Let's suppose that the motive $M$ comes from an elliptic curve $C$. (I use $C$ rather than $E$ because $E$ was my notation for the field of coefficients.)

Then the Hodge numbers are $(1,0),(0,1)$, hence we expect there to be weight two newform $f$ such that $C = A_f$. (Since $A_f$ is only defined up to isogeny, this equality should be understood as an isogeny.) But if $C$ is isogenous to a factor of the Jacobian of $X_0(N)$ (which is what we are saying), then this implies (indeed is equivalent to) $C$ being a quotient of $X_0(N)$.

Sometimes things are phrased in terms of $L$-functions rather than motives (because motives are subtle to think about, and parts of the theory of motives remain conjectural). In the elliptic curve case, though, everything is known, because Faltings proved the Tate conjecture, namely that two elliptic curves with the same $L$-function are isogenous. Since you can read off the $L$-function from the $\ell$-adic Tate module, this says that even knowing that the $\ell$-adic Tate module of $C$ coincides with the $\ell$-adic Galois representation attached to $f$ (even for a single $\ell$) is enough to get $C = A_f$. (This is is why things are sometimes formulated in terms of $L$-functions, sometimes in terms of Galois reps., and sometimes in terms of motives --- the formulations are conjecturally all equivalent, and are known to be equivalent in the elliptic curve case.)

The preceding discussion shows that the general conjecture about going from two-dimensional motives to newforms is a generalization of Shimura--Taniyama. It is known in the odd case (it follows from Serre's conjecture, proved by Khare, Wintenberger, and Kisin; see Cor. 0.5 of Kisin's paper). It is open in general in the even case (just as the construction of motives, or Galois representations, from $\lambda = 1/4$ Maass forms is wide open). (But note that it is proved in the case of solvable image, by Langlands--Tunnel --- see below.)

As I already noted: one can avoid talking about motives, and instead talk about compatible families of $\ell$-adic Galois reps. (more precisely, $\lambda$-adic Galois reps., if we fix our coefficient field $E$), or even $\ell$-adic (or $\lambda$-adic) reps. for a single choice of $\ell$ or $\lambda$.

There are arrows

$$\text{motives } \to \text{ compatible families of $\ell$-adic reps. } \to \text{ $\ell$-adic rep. for a fixed $\ell$} $$

given by passing to $\ell$-adic cohomology for all $\ell$, and then by picking out a particular $\ell$. These maps are injective (the first conjecturally in general --- this is the Tate conjecture), but not surjective. Not all compatible families come from a motive, and not every individual $\ell$-adic rep. sits in a compatible family.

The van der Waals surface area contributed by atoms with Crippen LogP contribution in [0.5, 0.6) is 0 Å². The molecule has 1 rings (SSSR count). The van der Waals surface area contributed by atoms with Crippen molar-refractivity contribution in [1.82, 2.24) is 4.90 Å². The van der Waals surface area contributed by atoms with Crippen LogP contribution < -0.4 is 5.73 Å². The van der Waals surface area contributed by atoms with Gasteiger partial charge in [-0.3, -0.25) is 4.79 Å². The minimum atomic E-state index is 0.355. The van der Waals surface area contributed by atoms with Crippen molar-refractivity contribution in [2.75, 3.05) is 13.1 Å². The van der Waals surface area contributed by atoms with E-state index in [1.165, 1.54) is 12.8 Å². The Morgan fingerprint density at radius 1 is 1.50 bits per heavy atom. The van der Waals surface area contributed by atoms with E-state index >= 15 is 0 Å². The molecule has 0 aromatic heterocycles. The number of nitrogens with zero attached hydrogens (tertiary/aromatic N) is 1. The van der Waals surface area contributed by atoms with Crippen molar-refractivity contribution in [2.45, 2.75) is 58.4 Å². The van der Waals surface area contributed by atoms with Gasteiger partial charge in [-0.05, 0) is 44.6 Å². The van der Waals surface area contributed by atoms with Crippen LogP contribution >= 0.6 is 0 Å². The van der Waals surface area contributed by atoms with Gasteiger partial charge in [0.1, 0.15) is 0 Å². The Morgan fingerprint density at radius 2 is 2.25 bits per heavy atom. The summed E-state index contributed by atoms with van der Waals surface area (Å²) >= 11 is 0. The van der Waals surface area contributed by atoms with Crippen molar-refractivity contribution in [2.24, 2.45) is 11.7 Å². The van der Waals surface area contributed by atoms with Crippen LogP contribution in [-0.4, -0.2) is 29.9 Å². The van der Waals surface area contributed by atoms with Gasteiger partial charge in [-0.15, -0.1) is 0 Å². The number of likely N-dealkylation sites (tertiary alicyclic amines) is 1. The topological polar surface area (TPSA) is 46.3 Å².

There is a conjecture of Fontaine and Mazur which (conjecturally!) describes those $\ell$-adic reps. which come from motives. (Here $\ell$ is a fixed prime, and I could just as well be talking about $\lambda$-adic reps. here, but it is more traditional to say $\ell$-adic rather than $\lambda$-adic, even when the latter is what is meant.) In the two-dimensional case, for representations which are supposed to come from holomorphic newforms of weight $k \geq 2$, it is largely proved: see e.g. Thm. 1.2.4 (2), and also the discussion in Section 1.4, of this paper, as well as this paper of Kisin, and these papers of Calegari. (These papers all build on the work of Wiles and Taylor--Wiles.)

In the case of representations which are supposed to come from either weight one holomorphic forms or Maass forms with $\lambda = 1/4$, the situation is more complicated. If you assume that the Galois rep. is odd and has finite image, then it is known to come from a weight one form; this follows from Serre's conjecture, as noted above. However, it is supposed to be enough (according to Fontaine and Mazur) to assume that the $\ell$-adic representation has finite image on inertia at $\ell$ --- this should then imply that the whole image is finite. However, this is not proved in general; I believe this result of Buzzard, which handles certain odd cases, is the best general result currently.

In the even case, if you assume that the image is finite and solvable, then Langlands--Tunnel give a $\lambda = 1/4$ Maass form giving rise to your Galois rep., but (still in the even case now), if the image is finite but non-solvable, or (even worse) if you just assume that the image of inertia at $\ell$ is finite, then the conjecture is wide-open.